Theatre in contemporary West Bengal has come a long way. This comes across vividly in Chetana's new production Gopal Ure & Co. The play uses theatre as a multi-layered and multi-dimensional medium of creative performing art on the one hand, and on the other as a powerful expression of sharp arrows aimed at the contemporary social and political ambience in the state.

The play opens with a brief prologue where the director-cum-stage manager of a theatre group named "Gopal Ure & Co" named after him, is preparing for the final rehearsal of a pala-gaan. The performance is for the benefit of the local landlord on whose payroll the group is, but who has not paid the group for two months. So, the entire group is under financial strain that impacts the rehearsal every now and then. The actors keep on harping on not having been paid for two months.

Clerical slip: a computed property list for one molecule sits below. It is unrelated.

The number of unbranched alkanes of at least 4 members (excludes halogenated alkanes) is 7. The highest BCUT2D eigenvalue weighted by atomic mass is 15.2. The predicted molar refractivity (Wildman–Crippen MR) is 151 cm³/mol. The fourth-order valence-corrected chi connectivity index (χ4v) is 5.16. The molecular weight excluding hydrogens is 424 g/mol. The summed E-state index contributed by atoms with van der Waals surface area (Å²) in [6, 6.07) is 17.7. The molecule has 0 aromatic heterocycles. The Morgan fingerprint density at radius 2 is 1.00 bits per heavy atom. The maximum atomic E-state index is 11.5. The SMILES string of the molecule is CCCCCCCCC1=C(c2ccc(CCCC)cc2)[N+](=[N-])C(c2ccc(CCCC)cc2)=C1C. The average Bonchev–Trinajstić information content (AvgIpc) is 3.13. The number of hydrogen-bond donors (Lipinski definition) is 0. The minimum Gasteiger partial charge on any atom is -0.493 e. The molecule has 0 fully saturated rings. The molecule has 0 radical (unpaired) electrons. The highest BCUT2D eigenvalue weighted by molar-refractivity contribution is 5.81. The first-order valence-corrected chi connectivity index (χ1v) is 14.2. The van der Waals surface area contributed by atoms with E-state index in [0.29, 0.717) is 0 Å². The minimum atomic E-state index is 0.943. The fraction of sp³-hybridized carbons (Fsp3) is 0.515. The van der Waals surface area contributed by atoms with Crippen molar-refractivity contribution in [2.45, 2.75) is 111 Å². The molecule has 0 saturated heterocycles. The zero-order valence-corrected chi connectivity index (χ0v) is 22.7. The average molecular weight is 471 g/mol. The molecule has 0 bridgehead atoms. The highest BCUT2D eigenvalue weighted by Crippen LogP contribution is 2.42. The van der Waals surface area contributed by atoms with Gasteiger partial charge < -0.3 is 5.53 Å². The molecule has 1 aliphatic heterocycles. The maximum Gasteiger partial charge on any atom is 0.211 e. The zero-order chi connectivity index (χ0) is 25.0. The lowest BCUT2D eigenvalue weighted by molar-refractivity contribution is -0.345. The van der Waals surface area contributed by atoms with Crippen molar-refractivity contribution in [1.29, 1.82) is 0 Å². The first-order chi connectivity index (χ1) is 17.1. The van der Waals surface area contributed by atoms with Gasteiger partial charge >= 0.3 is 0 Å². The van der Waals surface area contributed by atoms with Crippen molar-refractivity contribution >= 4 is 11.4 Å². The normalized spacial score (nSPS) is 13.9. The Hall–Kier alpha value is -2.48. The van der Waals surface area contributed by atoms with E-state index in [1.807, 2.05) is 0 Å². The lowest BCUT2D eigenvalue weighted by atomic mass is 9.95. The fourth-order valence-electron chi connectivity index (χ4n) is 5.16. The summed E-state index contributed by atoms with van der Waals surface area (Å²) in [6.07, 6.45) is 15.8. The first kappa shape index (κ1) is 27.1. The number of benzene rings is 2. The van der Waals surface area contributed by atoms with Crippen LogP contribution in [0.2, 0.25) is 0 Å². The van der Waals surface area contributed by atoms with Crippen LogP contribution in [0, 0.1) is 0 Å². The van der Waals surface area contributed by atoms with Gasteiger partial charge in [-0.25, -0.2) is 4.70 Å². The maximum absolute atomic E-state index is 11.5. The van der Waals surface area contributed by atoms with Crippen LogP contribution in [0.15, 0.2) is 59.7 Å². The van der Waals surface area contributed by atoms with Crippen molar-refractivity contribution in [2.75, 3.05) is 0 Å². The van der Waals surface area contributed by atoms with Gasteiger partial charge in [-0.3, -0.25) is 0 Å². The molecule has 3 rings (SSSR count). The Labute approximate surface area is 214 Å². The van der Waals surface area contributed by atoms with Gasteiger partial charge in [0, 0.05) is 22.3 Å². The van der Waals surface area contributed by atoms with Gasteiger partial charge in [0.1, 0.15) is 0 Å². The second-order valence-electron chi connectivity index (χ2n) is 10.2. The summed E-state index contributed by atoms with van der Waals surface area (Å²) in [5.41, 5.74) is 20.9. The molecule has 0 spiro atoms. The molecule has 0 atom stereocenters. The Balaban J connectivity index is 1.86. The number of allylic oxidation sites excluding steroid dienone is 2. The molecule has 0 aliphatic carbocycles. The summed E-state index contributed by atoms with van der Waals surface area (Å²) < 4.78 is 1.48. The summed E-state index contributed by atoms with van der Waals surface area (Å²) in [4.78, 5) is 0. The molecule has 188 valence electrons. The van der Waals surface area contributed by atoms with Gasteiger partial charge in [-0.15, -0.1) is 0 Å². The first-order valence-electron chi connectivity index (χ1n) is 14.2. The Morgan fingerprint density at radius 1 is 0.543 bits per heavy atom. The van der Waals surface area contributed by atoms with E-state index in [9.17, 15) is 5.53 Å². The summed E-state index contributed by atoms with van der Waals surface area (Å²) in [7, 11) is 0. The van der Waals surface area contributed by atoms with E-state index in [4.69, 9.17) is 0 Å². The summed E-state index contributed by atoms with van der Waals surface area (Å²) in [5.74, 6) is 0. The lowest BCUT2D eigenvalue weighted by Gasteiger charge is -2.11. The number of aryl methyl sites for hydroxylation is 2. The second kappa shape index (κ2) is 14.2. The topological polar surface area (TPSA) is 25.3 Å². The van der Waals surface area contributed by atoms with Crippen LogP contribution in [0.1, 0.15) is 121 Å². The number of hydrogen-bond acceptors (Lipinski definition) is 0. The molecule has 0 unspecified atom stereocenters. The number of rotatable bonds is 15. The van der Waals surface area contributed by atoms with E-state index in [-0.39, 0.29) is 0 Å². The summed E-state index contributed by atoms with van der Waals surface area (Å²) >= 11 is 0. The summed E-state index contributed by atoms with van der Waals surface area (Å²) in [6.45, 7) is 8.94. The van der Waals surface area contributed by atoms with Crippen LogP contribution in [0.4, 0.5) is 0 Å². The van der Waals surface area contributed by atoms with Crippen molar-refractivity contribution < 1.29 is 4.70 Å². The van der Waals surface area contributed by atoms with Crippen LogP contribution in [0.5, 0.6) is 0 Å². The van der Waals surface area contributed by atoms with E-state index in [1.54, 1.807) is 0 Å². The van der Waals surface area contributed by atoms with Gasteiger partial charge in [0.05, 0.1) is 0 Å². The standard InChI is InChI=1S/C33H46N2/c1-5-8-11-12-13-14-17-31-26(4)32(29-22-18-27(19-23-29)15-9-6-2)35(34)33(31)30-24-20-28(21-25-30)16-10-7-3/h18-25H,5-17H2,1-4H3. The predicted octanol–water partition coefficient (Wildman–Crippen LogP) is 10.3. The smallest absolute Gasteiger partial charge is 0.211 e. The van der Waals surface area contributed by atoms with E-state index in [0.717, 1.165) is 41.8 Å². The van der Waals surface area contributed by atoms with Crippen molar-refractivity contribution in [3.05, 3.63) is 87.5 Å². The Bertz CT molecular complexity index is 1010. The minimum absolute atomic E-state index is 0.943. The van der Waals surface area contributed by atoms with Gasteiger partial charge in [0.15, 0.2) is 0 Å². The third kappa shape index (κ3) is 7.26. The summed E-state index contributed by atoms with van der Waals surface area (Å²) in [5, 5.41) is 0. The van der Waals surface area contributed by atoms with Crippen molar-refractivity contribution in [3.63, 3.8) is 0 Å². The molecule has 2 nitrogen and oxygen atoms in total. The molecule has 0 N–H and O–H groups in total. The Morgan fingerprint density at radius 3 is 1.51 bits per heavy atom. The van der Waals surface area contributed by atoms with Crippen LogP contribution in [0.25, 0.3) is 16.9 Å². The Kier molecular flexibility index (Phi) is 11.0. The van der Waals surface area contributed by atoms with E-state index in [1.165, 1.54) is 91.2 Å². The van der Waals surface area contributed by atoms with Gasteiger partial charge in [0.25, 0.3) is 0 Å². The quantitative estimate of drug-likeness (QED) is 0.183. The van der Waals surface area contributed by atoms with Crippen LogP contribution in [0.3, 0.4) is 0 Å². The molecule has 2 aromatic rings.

The period chosen for this play-within-a-play is mediaeval Bengal. The piece chosen is based on Bidyasundar Palagan which we find in the middle part of the three-part Annadamongal Kabyo penned by Bharatchandra Roy. Bidyasundar narrates the love story of Bidya and Sundar. It is considered to be an erotic narration on love, and also a prayer for the Goddess Maa Chandi. If this sounds conflicting, it carries a blend of humour and irony inherent in the unfolding of the narrative.

The prologue over, the final rehearsal begins under the direction of Gopal Ure (Sujan Mukherjee) presented as a pala gaan. Pala gaan originated in Mymensingh (Bangladesh), with many of the ballads based on real events though they began with stories from mythology and Hindu religious scriptures. Charming descriptions and realistic portrayals of characters are special features of these pala gaan, which uses dialect and folk rhythms. In this play, however, the pala gaan is not presented entirely through song and music but through rhyming dialogues.